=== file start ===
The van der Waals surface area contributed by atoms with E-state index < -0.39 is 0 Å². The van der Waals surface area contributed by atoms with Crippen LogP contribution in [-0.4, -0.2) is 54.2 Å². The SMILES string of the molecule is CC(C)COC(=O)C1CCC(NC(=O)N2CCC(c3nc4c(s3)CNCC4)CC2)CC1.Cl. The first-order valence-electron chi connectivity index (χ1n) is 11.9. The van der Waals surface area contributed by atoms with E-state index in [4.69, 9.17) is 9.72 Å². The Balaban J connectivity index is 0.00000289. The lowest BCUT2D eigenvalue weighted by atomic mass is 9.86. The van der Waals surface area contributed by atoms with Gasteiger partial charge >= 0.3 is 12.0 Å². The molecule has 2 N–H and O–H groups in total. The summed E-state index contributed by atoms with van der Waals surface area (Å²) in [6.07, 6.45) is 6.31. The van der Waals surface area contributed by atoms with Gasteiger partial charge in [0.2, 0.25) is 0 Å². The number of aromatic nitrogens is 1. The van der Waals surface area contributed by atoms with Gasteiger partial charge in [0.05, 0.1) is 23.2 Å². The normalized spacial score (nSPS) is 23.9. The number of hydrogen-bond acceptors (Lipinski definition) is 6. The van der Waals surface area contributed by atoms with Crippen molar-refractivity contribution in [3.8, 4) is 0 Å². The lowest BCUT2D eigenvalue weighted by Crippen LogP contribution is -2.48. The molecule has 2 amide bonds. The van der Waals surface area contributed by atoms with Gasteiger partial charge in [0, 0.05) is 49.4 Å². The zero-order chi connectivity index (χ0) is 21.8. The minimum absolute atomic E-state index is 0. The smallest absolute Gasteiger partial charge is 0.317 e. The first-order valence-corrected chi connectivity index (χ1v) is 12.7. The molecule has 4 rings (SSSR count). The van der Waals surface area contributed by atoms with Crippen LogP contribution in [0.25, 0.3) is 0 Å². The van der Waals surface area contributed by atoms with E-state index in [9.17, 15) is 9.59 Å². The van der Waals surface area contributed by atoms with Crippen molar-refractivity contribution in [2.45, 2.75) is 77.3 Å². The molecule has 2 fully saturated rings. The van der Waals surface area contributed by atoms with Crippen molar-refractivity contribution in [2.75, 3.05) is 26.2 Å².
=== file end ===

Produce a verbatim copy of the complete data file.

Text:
The van der Waals surface area contributed by atoms with E-state index < -0.39 is 0 Å². The van der Waals surface area contributed by atoms with Crippen LogP contribution in [-0.4, -0.2) is 54.2 Å². The SMILES string of the molecule is CC(C)COC(=O)C1CCC(NC(=O)N2CCC(c3nc4c(s3)CNCC4)CC2)CC1.Cl. The first-order valence-electron chi connectivity index (χ1n) is 11.9. The van der Waals surface area contributed by atoms with E-state index in [4.69, 9.17) is 9.72 Å². The Balaban J connectivity index is 0.00000289. The lowest BCUT2D eigenvalue weighted by atomic mass is 9.86. The van der Waals surface area contributed by atoms with Gasteiger partial charge >= 0.3 is 12.0 Å². The molecule has 2 N–H and O–H groups in total. The summed E-state index contributed by atoms with van der Waals surface area (Å²) in [6.07, 6.45) is 6.31. The van der Waals surface area contributed by atoms with Gasteiger partial charge in [0.2, 0.25) is 0 Å². The number of aromatic nitrogens is 1. The van der Waals surface area contributed by atoms with Gasteiger partial charge in [0.05, 0.1) is 23.2 Å². The normalized spacial score (nSPS) is 23.9. The number of hydrogen-bond acceptors (Lipinski definition) is 6. The van der Waals surface area contributed by atoms with Crippen molar-refractivity contribution in [3.8, 4) is 0 Å². The lowest BCUT2D eigenvalue weighted by Crippen LogP contribution is -2.48. The molecule has 2 amide bonds. The van der Waals surface area contributed by atoms with Gasteiger partial charge in [0, 0.05) is 49.4 Å². The zero-order chi connectivity index (χ0) is 21.8. The minimum absolute atomic E-state index is 0. The smallest absolute Gasteiger partial charge is 0.317 e. The first-order valence-corrected chi connectivity index (χ1v) is 12.7. The molecule has 4 rings (SSSR count). The van der Waals surface area contributed by atoms with Crippen LogP contribution in [0.25, 0.3) is 0 Å². The van der Waals surface area contributed by atoms with E-state index in [9.17, 15) is 9.59 Å². The van der Waals surface area contributed by atoms with Crippen molar-refractivity contribution in [2.45, 2.75) is 77.3 Å². The molecule has 2 fully saturated rings. The van der Waals surface area contributed by atoms with Crippen molar-refractivity contribution in [2.75, 3.05) is 26.2 Å².